The agony, ecstasy and in-between of life


When I was in my twenties I read a book called, ‘The Agony and the Ecstasy’. It was the story of Michelangelo Buonarotti – yes THE Michelangelo! Before reading the book I wondered why such a title. I wasn’t even half way through it, when I understood why such a title. 

It’s easy to get stuck in the agony of life, I’ve been there far too many times, as I’m sure you have also experienced. The pain of it all seems to overwhelm any semblance of joy. For this very reason we must resolve never to accommodate it, for to do so would mean to miss out on Life’s ECSTASY.

Life though, includes much more than its agonising and ecstatic overwhelm. For the major part of our lives we encompass the in between, that which happens between the two extremes of agony and ecstasy. It’s in this in between territory that we constantly live, sometimes nearer to one extreme or the other, depending on what happens to us. When we are closer to the ecstatic, we love it, we lap it up like there’s no tomorrow. When we are closer to the agony, we react to it being convinced that it shouldn’t be so and that it’s not fair.

Somehow we have been convinced that we should always be happy. That happiness is our default living mode and anything other than this is not how it should be. But is this true or have we been led to believe a falsehood? Positive Psychologists tell us real life is not about being in a state of constant happiness. Yet it appears that some health care professionals have also bought into this constant happiness as normality. Last year, someone we’ll call Julia, entered hospital for a straight forward hernia operation. Unfortunately it resulted in complications which led to months of hospitalisation and after care. As you can imagine, at that moment any semblance of happiness went out the window. Her doctor recommended anti depressants. I had to ask why any doctor would recommend anti depressants for what was a natural consequence to the traumatic experience she had experienced. One does not go through what she had endured and come out in a state of ecstasy. It’s normal that she would feel sad, is it not?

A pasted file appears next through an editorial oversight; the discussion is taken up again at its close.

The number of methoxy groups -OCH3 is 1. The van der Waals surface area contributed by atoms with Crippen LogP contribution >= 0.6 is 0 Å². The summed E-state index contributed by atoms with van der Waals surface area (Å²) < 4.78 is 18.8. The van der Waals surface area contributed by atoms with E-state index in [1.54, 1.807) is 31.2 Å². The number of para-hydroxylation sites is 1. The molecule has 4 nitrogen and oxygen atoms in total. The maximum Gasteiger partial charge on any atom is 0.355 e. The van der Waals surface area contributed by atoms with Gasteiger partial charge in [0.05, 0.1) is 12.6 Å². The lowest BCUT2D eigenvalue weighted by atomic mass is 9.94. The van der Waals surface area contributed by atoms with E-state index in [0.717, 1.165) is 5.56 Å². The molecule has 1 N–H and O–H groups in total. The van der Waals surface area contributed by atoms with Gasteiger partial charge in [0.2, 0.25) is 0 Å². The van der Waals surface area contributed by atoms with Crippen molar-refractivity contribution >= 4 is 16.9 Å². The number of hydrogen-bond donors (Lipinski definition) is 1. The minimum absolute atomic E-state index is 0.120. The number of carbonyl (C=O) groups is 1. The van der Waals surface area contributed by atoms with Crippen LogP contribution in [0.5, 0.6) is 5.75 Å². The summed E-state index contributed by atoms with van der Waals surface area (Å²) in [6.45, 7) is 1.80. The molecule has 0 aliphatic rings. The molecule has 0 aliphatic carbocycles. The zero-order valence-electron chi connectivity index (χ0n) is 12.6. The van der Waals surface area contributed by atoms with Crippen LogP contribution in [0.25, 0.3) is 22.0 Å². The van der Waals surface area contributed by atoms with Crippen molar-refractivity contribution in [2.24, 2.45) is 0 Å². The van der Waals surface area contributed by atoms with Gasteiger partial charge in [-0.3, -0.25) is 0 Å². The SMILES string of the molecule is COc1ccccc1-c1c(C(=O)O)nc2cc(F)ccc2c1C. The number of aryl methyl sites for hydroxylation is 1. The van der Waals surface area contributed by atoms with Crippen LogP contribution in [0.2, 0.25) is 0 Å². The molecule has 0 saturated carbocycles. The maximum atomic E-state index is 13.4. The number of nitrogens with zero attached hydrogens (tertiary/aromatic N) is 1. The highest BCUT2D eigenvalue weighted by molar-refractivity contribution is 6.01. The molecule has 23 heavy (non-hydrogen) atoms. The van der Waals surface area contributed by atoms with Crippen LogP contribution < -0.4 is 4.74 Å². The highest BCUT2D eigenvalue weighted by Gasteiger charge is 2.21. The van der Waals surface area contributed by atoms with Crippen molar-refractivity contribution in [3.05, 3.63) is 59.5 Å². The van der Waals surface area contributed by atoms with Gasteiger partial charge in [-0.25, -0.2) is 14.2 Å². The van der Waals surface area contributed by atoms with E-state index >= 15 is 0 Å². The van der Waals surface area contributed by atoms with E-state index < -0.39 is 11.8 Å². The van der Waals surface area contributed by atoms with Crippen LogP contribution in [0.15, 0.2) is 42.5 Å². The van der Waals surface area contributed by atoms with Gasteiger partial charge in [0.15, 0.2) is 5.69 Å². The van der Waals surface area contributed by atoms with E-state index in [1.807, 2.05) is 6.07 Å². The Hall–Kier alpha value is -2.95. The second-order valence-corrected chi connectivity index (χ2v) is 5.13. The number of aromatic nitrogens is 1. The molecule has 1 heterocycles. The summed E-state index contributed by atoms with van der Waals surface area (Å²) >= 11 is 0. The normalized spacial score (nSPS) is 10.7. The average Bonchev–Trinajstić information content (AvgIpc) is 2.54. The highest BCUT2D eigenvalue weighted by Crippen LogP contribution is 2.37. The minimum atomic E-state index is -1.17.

Feeing sadness when we experience loss of any kind is not a mental illness that needs to be medicated, it’s a normal reaction that needs understanding, encouragement and support in getting the person back to wellness. Once I was asked if sadness can live with joy. “Yes,” I replied, “sadness can live with joy.” When we suffer the loss of a loved one, we can be sad for some time, a long time. Even if the person was seriously ill and in a great deal of pain with no chance of a recovery, we still feel the sadness. We miss them, we miss their physical presence, we miss the connection. At the same time we can feel joy for having known them, for the closeness, love and experiences we shared. We can at times even smile with joy and cry with sadness simultaneously, it’s the human condition. We have not yet evolved to that state in which we are joyful or happy100% of the time.

We are here, on this planet, to experience every aspect of what makes us human. Love, peace, anger, pain, loss, happiness, joy, and so forth. What we call positive and negative emotions. We were born to feel our way through life, its agony, ecstasy and its in between. We have established then that we cannot be happy 100% of the time. To be so would be just as abnormal as to be unhappy 100% of the time. But this does not mean we cannot move along the continuum, closer and closer to the ecstasy marker. We can. We should. And we must. Positive Psychologist Shawn Achor tells us that ‘happiness is the joy we feel striving after our potential” (p40, The Happiness Advantage). In order to keep our ‘in between’ as close as possible to happiness we must continue to strive towards Life’s ecstasy. For you see, it’s in our striving for joy, fulfilment, success and meaning that happiness shares and gives of itself to us.


The next time you have the privilege of standing beneath Michelangelo’s Sistine Chapel masterpiece, be sure to thank him for the agony he endured and for his dedicated striving towards his creation, so millions of people like you and I can enjoy its ecstasy. 

Please note- Some of you may remember this article from 2016. If so, I hope you enjoy revisiting, as I also hope for those of you reading it for the first time. 🌻



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